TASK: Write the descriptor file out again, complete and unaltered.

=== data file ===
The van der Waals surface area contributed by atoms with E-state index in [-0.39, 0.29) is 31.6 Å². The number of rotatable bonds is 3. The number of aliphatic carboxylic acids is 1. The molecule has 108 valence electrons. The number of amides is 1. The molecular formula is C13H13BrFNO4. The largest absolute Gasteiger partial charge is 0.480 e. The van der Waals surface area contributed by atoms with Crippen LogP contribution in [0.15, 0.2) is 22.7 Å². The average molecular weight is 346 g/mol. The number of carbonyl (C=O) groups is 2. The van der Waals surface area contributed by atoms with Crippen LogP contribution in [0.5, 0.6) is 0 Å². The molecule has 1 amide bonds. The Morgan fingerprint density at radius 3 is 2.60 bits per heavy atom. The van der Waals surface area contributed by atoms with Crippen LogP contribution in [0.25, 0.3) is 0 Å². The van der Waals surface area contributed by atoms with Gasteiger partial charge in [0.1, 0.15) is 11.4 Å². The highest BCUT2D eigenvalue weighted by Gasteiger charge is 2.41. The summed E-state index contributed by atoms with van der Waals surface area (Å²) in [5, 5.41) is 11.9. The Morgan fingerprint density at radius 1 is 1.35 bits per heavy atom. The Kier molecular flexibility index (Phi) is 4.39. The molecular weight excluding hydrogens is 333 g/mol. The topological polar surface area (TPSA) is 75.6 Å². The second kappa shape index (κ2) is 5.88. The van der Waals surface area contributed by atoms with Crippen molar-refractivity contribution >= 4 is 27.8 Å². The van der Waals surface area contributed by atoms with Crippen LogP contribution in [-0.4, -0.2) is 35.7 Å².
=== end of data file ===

The van der Waals surface area contributed by atoms with E-state index in [-0.39, 0.29) is 31.6 Å². The number of rotatable bonds is 3. The number of aliphatic carboxylic acids is 1. The molecule has 108 valence electrons. The number of amides is 1. The molecular formula is C13H13BrFNO4. The largest absolute Gasteiger partial charge is 0.480 e. The van der Waals surface area contributed by atoms with Crippen LogP contribution in [0.15, 0.2) is 22.7 Å². The average molecular weight is 346 g/mol. The number of carbonyl (C=O) groups is 2. The van der Waals surface area contributed by atoms with Crippen LogP contribution in [0.5, 0.6) is 0 Å². The molecule has 1 amide bonds. The Morgan fingerprint density at radius 3 is 2.60 bits per heavy atom. The van der Waals surface area contributed by atoms with Crippen LogP contribution in [0.25, 0.3) is 0 Å². The van der Waals surface area contributed by atoms with Gasteiger partial charge in [0.1, 0.15) is 11.4 Å². The highest BCUT2D eigenvalue weighted by Gasteiger charge is 2.41. The summed E-state index contributed by atoms with van der Waals surface area (Å²) in [5, 5.41) is 11.9. The Morgan fingerprint density at radius 1 is 1.35 bits per heavy atom. The Kier molecular flexibility index (Phi) is 4.39. The molecular weight excluding hydrogens is 333 g/mol. The topological polar surface area (TPSA) is 75.6 Å². The second kappa shape index (κ2) is 5.88. The van der Waals surface area contributed by atoms with Crippen molar-refractivity contribution >= 4 is 27.8 Å². The van der Waals surface area contributed by atoms with Crippen LogP contribution in [-0.4, -0.2) is 35.7 Å².